|Commenced in January 1999||Frequency: Monthly||Edition: International||Paper Count: 3|
Musculoskeletal injuries in school children could be reduced improving trunk strength and hamstring flexibility. Low levels of trunk muscle strength and hamstring flexibility may result in acute and musculoskeletal chronic diseases. The Pilates Method can be appropriate to improve these physical condition attributes and has been rarely employed by this social group. On the other hand, it has been shown that trunk strength and flexibility are different between genders, but there is no evidence about the effect of exercise programs designed to improve both items in school children. Therefore the objective of this study was to measure the effect of a six-week Pilates-based exercise program in 14 year old school children trunk strength and hamstring flexibility, establishing differences in gender. The sample was composed of 57 students divided into experimental group (EG; n=30) and control group (CG; n=27). Bench Trunk Curl test (BTC), Sörensen test and Toe-touch test (TT) were used to measure dynamic muscular resistance in trunk flexion, isometric strength in trunk extension and hamstring flexibility, respectively. EG utilized the Pilates exercise program during six-weeks (2 days/week, 55minutes/session). After this period of training, EG improved trunk strength and hamstring flexibility significantly but there were no significant differences within CG. Although boys were better in BTC test and girls were better in TT test, there were no significant differences between them.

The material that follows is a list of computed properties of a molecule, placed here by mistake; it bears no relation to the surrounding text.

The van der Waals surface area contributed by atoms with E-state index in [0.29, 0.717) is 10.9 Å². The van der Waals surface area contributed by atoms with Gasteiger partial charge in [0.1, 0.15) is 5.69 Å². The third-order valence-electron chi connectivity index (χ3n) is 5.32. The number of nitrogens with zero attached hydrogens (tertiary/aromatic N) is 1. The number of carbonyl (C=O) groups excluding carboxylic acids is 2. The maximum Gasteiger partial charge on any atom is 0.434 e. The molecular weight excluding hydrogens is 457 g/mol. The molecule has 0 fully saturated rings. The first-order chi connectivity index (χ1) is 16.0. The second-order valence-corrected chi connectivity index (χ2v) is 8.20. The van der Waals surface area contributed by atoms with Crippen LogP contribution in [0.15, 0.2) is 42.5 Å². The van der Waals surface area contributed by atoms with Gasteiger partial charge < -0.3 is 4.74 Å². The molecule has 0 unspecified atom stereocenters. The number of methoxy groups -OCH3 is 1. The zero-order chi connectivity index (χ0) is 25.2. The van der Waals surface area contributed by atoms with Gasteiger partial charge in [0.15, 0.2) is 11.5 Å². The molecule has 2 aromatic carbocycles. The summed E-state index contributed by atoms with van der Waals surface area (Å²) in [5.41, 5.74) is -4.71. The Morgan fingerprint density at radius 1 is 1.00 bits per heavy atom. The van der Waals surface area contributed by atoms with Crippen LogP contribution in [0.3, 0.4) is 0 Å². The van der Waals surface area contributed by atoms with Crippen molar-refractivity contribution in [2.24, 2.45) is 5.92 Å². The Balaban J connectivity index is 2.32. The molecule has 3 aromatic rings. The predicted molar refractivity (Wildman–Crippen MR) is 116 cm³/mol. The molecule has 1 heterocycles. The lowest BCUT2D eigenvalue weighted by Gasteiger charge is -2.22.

Ramadan requires individuals to abstain from food and fluid intake between sunrise and sunset; physiological considerations predict that poorer mood, physical performance and mental performance will result. In addition, any difficulties will be worsened because preparations for fasting and recovery from it often mean that nocturnal sleep is decreased in length, and this independently affects mood and performance.
A difficulty of interpretation in many studies is that the observed changes could be due to fasting but also to the decreased length of sleep and altered food and fluid intakes before and after the daytime fasting. These factors were separated in this study, which took place over three separate days and compared the effects of different durations of fasting (4, 8 or 16h) upon a wide variety of measures (including subjective and objective assessments of performance, body composition, dehydration and responses to a short bout of exercise) - but with an unchanged amount of nocturnal sleep, controlled supper the previous evening, controlled intakes at breakfast and daytime naps not being allowed. Many of the negative effects of fasting observed in previous studies were present in this experiment also. These findings indicate that fasting was responsible for many of the changes previously observed, though some effect of sleep loss, particularly if occurring on successive days (as would occur in Ramadan) cannot be excluded.